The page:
Monotonous, mind-numbingly boring excellence.

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On the left, with the sombrero, is James "Flight" White, the original Pops Mensah-Bonsu

Speaking of boring, you might have surmised from my oh-so-clever title that I’m not exactly enamored with madcap rollercoaster that is the Charlotte Bobcats. For those keeping tally at home, I figure I’ve probably expressed similar sentiments about, oh, 19, maybe 20 other teams. Some might think that this admission makes me unqualified to be a serious basketball blogger; that I don’t have the necessary passion for the sport. I would argue that having more than a passing interest in ten teams still gives me a significantly more inclusive and expansive view of the league than The Sports Guy, the self-acclaimed "biggest basketball junkie on the planet" who somehow writes about only four teams, the Celtics, the Lakers, the Cavs and for reasons both geographical and morbid, the Clippers. And what of Simmons’ masters, the so-called "Worldwide Leader in sports," out there in Bristol, CT? To them the NBA is Kobe, LeBron, and Shaq, whenever he’s in the mood to give an exclusive interview on a critical matter that he’s just got to get off his chest.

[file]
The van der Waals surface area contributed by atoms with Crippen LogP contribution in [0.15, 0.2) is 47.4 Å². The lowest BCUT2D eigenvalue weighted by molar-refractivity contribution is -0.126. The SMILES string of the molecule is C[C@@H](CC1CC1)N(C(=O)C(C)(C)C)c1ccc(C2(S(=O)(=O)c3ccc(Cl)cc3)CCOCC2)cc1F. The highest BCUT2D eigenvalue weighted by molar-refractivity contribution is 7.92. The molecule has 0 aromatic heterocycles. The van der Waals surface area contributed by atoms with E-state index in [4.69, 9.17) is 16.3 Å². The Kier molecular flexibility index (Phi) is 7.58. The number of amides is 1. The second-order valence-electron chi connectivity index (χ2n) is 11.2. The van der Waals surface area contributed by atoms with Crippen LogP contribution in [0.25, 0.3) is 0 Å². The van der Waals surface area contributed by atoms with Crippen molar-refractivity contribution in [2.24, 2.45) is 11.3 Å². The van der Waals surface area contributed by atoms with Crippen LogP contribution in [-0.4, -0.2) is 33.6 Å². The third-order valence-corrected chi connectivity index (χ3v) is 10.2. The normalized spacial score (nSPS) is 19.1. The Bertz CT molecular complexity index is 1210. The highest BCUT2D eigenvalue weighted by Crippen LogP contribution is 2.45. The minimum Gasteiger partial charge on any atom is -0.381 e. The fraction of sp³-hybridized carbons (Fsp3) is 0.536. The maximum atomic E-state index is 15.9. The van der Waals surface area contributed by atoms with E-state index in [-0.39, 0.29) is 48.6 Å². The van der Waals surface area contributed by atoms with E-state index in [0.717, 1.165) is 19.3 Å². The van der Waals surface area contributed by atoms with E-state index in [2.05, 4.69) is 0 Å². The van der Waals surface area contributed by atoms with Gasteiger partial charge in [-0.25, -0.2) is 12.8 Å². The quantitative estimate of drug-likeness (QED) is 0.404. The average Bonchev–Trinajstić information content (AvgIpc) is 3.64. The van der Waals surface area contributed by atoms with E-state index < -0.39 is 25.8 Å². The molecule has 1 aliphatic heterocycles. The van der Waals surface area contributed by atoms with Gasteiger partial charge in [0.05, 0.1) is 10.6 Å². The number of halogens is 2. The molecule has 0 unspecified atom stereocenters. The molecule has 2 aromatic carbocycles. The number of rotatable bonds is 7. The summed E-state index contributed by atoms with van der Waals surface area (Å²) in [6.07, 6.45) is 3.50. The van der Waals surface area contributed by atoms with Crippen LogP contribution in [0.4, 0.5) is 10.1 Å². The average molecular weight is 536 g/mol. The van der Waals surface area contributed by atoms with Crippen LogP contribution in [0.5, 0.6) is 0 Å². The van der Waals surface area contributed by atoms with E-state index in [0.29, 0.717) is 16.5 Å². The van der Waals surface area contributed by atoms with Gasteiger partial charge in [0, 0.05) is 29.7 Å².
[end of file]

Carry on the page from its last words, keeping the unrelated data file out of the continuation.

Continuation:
Stuart Scott: Now Big Fella, people know that you’re the most dominant bigman that’s ever laced ‘em up, that you’ve starred in movies, that you’ve recorded multiple phat rap albums and that for 16 years you’ve been the prominent draw in the league. Now all of this is not just to your sick skills as a baller, but also for your one-of-a-kind larger-than-life personality, with your inventive nicknames, your hilarious one-liners, or that one time where you almost murdered Brad Miller in public. But the peeps out there may not know, is that you also have a serious side. Shaquille O'Neal, The Big Shaqtus, the original "Superman" what would you like to tell the millions of people watching this exclusive ESPN interview right now?

Shaquille O’Neal: I used the bathroom today all by myself.

So as you can see, I’m clearly more qualified than anyone employed by ESPN to write about basketball, and to do so in an entertaining way (sorry John Hollinger).

Yet even I cannot stomach the thought of watching the Bobcats, much less writing them, on any kind of regular basis. They do nothing for me. And, judging by their attendance figures, not a whole heck of a lot for anyone in the greater Charlotte metropolis either. I look at the names and faces on the roster and I shrug, not because I’m unfamiliar with them but rather because I’m all too familiar.

Take Raymond Felton for example. No, really, take him. Because I sure don’t want him. He’s a nice enough little player, I guess, but in the past four years he’s shot between 38 and 41% from the field, he’s averaged between 7.2 and 7.8 assists per 40 minutes, turned it over between 11 and 12% of his possessions, and his PER has ranged between 13.55 and 14.30. In other words he’s consistently mediocre and very unlikely, at this point, to somehow radically improve into an asset.